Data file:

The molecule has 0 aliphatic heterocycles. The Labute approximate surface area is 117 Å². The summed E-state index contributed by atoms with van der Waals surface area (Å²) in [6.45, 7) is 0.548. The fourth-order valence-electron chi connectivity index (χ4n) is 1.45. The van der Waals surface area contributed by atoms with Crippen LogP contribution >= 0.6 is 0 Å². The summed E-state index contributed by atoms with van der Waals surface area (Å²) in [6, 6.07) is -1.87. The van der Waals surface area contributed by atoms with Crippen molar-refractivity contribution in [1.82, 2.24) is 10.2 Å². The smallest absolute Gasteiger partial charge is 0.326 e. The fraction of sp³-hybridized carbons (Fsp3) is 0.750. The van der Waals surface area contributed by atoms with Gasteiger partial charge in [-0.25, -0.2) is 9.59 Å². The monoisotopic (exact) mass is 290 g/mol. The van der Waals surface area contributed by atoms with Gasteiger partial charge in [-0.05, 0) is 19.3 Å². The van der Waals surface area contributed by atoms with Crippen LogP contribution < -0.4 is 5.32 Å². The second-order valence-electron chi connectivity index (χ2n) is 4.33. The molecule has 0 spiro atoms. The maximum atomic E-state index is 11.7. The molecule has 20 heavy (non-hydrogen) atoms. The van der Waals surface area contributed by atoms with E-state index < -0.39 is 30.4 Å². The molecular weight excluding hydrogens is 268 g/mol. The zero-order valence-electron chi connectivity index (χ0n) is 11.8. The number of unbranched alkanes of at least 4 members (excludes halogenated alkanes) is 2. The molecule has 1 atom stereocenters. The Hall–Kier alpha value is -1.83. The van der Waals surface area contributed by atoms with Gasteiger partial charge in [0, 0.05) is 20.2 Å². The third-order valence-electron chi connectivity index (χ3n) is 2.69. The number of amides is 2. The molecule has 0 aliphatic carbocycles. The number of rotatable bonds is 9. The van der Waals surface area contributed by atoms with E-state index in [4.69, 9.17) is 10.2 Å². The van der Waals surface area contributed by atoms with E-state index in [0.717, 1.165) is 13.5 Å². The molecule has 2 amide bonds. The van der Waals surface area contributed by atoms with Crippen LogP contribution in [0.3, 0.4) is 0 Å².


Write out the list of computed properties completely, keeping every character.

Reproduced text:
The molecule has 0 aliphatic heterocycles. The Labute approximate surface area is 117 Å². The summed E-state index contributed by atoms with van der Waals surface area (Å²) in [6.45, 7) is 0.548. The fourth-order valence-electron chi connectivity index (χ4n) is 1.45. The van der Waals surface area contributed by atoms with Crippen LogP contribution >= 0.6 is 0 Å². The summed E-state index contributed by atoms with van der Waals surface area (Å²) in [6, 6.07) is -1.87. The van der Waals surface area contributed by atoms with Crippen molar-refractivity contribution in [1.82, 2.24) is 10.2 Å². The smallest absolute Gasteiger partial charge is 0.326 e. The fraction of sp³-hybridized carbons (Fsp3) is 0.750. The van der Waals surface area contributed by atoms with Gasteiger partial charge in [-0.25, -0.2) is 9.59 Å². The monoisotopic (exact) mass is 290 g/mol. The van der Waals surface area contributed by atoms with Gasteiger partial charge in [-0.05, 0) is 19.3 Å². The van der Waals surface area contributed by atoms with Crippen LogP contribution < -0.4 is 5.32 Å². The second-order valence-electron chi connectivity index (χ2n) is 4.33. The molecule has 0 spiro atoms. The maximum atomic E-state index is 11.7. The molecule has 20 heavy (non-hydrogen) atoms. The van der Waals surface area contributed by atoms with E-state index < -0.39 is 30.4 Å². The molecular weight excluding hydrogens is 268 g/mol. The zero-order valence-electron chi connectivity index (χ0n) is 11.8. The number of unbranched alkanes of at least 4 members (excludes halogenated alkanes) is 2. The molecule has 1 atom stereocenters. The Hall–Kier alpha value is -1.83. The van der Waals surface area contributed by atoms with Gasteiger partial charge in [0, 0.05) is 20.2 Å². The third-order valence-electron chi connectivity index (χ3n) is 2.69. The number of amides is 2. The molecule has 0 aliphatic carbocycles. The number of rotatable bonds is 9. The van der Waals surface area contributed by atoms with E-state index in [4.69, 9.17) is 10.2 Å². The van der Waals surface area contributed by atoms with E-state index in [0.717, 1.165) is 13.5 Å². The molecule has 2 amide bonds. The van der Waals surface area contributed by atoms with Crippen LogP contribution in [0.3, 0.4) is 0 Å².